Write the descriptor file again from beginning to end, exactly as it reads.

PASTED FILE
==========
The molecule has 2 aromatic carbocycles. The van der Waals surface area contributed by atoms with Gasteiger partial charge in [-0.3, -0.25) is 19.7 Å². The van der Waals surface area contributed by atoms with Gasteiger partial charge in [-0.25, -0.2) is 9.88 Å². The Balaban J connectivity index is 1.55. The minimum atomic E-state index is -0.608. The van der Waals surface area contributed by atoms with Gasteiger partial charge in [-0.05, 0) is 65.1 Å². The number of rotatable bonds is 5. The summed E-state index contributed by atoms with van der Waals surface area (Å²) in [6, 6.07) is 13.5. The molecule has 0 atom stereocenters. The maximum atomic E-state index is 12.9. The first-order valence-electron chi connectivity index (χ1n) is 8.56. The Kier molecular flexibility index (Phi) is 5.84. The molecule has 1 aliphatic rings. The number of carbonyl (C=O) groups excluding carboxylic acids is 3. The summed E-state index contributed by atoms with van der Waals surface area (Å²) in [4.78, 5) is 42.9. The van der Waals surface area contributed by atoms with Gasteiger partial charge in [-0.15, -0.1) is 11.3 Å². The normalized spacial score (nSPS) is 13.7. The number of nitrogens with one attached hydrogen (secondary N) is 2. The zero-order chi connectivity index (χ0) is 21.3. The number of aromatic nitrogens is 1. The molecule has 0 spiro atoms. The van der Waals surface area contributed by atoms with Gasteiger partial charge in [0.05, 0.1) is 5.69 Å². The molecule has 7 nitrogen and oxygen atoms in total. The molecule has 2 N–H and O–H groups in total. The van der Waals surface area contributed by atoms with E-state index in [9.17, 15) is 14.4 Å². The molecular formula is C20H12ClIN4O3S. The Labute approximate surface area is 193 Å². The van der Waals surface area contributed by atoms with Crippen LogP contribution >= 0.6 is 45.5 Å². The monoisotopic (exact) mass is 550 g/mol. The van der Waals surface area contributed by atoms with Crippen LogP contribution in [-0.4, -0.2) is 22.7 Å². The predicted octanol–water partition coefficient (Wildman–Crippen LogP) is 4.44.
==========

The molecule has 2 aromatic carbocycles. The van der Waals surface area contributed by atoms with Gasteiger partial charge in [-0.3, -0.25) is 19.7 Å². The van der Waals surface area contributed by atoms with Gasteiger partial charge in [-0.25, -0.2) is 9.88 Å². The Balaban J connectivity index is 1.55. The minimum atomic E-state index is -0.608. The van der Waals surface area contributed by atoms with Gasteiger partial charge in [-0.05, 0) is 65.1 Å². The number of rotatable bonds is 5. The summed E-state index contributed by atoms with van der Waals surface area (Å²) in [6, 6.07) is 13.5. The molecule has 0 atom stereocenters. The maximum atomic E-state index is 12.9. The first-order valence-electron chi connectivity index (χ1n) is 8.56. The Kier molecular flexibility index (Phi) is 5.84. The molecule has 1 aliphatic rings. The number of carbonyl (C=O) groups excluding carboxylic acids is 3. The summed E-state index contributed by atoms with van der Waals surface area (Å²) in [4.78, 5) is 42.9. The van der Waals surface area contributed by atoms with Gasteiger partial charge in [-0.15, -0.1) is 11.3 Å². The normalized spacial score (nSPS) is 13.7. The number of nitrogens with one attached hydrogen (secondary N) is 2. The zero-order chi connectivity index (χ0) is 21.3. The number of aromatic nitrogens is 1. The molecule has 0 spiro atoms. The van der Waals surface area contributed by atoms with Gasteiger partial charge in [0.05, 0.1) is 5.69 Å². The molecule has 7 nitrogen and oxygen atoms in total. The molecule has 2 N–H and O–H groups in total. The van der Waals surface area contributed by atoms with E-state index in [9.17, 15) is 14.4 Å². The molecular formula is C20H12ClIN4O3S. The Labute approximate surface area is 193 Å². The van der Waals surface area contributed by atoms with Crippen LogP contribution >= 0.6 is 45.5 Å². The monoisotopic (exact) mass is 550 g/mol. The van der Waals surface area contributed by atoms with Crippen LogP contribution in [-0.4, -0.2) is 22.7 Å². The predicted octanol–water partition coefficient (Wildman–Crippen LogP) is 4.44.